Murray-Smith’s new work is complex and nuanced, exploring the anxieties of contemporary middle-class Australia. A broad range of themes are explored, from class and racial politics, to marriage, parenting and the education system.
The performance commences disappointingly with a young actor seemingly unsure of her role in the plot, yet distractingly forceful with her facial expressions. Thankfully she exits early on and allows for the stronger players to take over, but her subsequent appearances do nothing in assisting with the development of the story.
On the other hand, Sarah Peirse is wonderfully compelling in the lead role. Her thorough understanding of the character’s world and the writer’s words are impressive and she provides the audience with a generous dose of drama that is both profound and entertaining. At times, however, it looked as though she would have benefited from a less minimal set. The bareness of the stage might have established the coldness of the intellectual “ivory tower” in which the family resides, but it also demanded too much of the actors who looked stranded in empty spaces for so much of the play’s duration.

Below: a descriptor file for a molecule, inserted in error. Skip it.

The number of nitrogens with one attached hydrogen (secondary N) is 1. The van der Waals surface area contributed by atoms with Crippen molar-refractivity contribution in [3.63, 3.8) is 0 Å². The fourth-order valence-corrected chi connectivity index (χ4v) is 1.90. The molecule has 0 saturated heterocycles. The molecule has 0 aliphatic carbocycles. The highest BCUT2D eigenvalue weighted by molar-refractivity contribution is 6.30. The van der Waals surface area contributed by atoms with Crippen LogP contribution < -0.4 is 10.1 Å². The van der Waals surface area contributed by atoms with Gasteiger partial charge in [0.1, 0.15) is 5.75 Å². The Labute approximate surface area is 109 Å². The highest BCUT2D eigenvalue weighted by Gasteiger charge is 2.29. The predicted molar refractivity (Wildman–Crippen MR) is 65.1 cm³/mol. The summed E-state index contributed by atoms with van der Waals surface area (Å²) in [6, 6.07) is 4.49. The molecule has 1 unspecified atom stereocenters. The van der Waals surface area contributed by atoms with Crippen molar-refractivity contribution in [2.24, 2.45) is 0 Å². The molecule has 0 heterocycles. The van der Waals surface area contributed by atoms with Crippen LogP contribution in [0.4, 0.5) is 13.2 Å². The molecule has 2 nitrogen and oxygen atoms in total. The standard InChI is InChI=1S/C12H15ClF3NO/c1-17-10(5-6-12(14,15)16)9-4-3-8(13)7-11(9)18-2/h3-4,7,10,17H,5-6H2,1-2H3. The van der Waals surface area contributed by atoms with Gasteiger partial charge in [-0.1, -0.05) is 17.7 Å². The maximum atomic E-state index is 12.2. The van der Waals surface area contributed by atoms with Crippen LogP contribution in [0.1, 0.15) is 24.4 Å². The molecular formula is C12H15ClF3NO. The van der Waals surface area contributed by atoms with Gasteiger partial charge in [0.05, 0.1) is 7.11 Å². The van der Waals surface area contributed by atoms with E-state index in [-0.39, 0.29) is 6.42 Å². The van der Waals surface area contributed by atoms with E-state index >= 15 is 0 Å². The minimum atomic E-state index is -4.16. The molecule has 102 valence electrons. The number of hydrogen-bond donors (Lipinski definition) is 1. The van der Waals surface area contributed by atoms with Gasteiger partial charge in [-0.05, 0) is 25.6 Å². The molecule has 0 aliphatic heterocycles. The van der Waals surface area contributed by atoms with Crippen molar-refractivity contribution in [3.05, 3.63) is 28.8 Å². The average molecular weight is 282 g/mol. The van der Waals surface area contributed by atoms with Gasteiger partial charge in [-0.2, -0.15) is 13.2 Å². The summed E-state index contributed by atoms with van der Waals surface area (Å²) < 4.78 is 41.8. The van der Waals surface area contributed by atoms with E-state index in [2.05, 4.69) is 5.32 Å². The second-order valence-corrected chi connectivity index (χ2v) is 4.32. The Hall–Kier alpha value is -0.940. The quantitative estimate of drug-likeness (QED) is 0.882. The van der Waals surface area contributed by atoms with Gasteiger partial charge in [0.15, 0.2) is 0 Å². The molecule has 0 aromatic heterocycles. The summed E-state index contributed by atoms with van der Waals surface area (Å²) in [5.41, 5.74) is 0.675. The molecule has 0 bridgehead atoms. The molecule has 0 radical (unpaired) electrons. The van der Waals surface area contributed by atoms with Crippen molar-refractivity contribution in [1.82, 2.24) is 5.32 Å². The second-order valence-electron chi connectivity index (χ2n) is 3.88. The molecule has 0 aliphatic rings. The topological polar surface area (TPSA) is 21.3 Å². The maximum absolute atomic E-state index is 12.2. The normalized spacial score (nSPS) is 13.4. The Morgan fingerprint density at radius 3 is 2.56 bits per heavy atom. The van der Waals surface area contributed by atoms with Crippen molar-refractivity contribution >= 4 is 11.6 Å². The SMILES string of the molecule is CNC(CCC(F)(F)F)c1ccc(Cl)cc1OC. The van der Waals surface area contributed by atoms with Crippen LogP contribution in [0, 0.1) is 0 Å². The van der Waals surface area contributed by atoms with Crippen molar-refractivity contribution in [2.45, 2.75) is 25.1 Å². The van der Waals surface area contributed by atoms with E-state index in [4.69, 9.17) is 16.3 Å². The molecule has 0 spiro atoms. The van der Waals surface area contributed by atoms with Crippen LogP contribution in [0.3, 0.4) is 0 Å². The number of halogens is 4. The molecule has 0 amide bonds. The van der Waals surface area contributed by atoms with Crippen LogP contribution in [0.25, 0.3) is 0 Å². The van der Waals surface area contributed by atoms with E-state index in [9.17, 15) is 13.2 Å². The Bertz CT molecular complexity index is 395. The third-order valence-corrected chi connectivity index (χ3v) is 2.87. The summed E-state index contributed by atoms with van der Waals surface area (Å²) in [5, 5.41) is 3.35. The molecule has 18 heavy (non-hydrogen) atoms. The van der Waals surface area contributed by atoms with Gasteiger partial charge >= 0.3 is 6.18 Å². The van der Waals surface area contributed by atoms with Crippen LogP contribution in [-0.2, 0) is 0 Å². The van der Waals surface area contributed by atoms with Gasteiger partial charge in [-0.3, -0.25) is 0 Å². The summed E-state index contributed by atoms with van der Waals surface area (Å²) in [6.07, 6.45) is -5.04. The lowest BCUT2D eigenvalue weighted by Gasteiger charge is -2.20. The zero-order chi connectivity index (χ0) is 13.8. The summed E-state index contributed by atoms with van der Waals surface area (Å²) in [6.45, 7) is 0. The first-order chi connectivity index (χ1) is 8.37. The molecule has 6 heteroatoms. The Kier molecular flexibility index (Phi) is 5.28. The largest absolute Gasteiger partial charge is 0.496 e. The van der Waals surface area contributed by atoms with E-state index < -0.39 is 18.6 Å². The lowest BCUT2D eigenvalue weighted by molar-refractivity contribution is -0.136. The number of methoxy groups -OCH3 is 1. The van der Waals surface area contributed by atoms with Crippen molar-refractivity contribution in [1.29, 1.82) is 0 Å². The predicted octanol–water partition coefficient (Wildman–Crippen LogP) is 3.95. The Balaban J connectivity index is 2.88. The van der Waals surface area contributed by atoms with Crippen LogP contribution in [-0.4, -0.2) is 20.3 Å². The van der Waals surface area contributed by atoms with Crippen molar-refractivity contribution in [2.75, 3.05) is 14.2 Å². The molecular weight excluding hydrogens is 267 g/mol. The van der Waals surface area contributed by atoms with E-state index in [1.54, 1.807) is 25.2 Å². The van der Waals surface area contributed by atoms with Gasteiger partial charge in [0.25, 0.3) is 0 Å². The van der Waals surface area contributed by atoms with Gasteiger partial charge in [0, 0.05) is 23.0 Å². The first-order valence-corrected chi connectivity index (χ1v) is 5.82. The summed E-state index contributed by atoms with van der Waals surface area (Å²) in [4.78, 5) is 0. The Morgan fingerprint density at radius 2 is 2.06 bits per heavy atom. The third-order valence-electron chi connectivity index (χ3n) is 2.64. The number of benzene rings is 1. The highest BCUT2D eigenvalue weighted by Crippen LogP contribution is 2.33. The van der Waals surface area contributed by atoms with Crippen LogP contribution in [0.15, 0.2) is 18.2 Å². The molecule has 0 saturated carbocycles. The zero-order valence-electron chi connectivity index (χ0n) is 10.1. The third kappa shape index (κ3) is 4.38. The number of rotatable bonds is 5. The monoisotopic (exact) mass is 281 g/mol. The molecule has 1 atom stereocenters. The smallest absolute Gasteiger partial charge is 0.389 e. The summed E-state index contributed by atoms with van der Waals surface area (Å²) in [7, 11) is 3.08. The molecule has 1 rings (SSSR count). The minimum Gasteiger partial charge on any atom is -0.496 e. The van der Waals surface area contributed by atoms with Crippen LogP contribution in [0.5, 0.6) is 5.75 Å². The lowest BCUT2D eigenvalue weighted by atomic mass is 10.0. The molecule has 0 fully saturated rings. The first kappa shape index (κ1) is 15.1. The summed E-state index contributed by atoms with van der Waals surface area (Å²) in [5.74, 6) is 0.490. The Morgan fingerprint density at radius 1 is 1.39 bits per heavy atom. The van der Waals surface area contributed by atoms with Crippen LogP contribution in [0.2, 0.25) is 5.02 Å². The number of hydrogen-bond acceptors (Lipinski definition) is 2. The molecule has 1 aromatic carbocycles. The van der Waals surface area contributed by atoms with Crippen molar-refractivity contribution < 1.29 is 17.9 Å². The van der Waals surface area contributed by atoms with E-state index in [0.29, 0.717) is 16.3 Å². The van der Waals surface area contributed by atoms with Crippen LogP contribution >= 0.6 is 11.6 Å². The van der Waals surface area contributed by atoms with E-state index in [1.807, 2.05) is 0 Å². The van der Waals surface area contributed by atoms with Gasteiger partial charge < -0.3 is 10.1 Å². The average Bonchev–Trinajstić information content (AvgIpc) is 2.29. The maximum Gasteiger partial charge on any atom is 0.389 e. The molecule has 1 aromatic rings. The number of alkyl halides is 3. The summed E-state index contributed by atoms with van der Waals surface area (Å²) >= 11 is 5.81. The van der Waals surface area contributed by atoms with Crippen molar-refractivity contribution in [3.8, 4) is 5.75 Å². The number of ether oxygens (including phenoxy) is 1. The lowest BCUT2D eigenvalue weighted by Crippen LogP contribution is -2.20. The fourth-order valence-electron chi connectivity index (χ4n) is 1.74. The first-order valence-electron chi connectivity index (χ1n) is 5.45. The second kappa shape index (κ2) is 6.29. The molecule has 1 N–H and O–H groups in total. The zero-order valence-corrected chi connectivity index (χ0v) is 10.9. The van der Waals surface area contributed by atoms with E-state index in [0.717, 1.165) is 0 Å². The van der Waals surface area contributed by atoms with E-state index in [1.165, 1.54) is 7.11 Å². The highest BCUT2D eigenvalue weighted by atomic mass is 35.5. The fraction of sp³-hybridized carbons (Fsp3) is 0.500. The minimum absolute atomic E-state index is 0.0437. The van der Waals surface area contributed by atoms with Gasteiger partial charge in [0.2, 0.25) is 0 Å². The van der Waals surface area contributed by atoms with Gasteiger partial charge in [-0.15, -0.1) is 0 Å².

Upton’s direction is particularly strong in conveying the play’s crucial ideas. Some complicated ideas are staged and performed with palpable clarity, and this is a great achievement. Less successful are the lighter moments, especially in the first half, which come across contrived and tired. There is however, no doubt that the strength of the “important scenes” more than make up for those momentary lapses.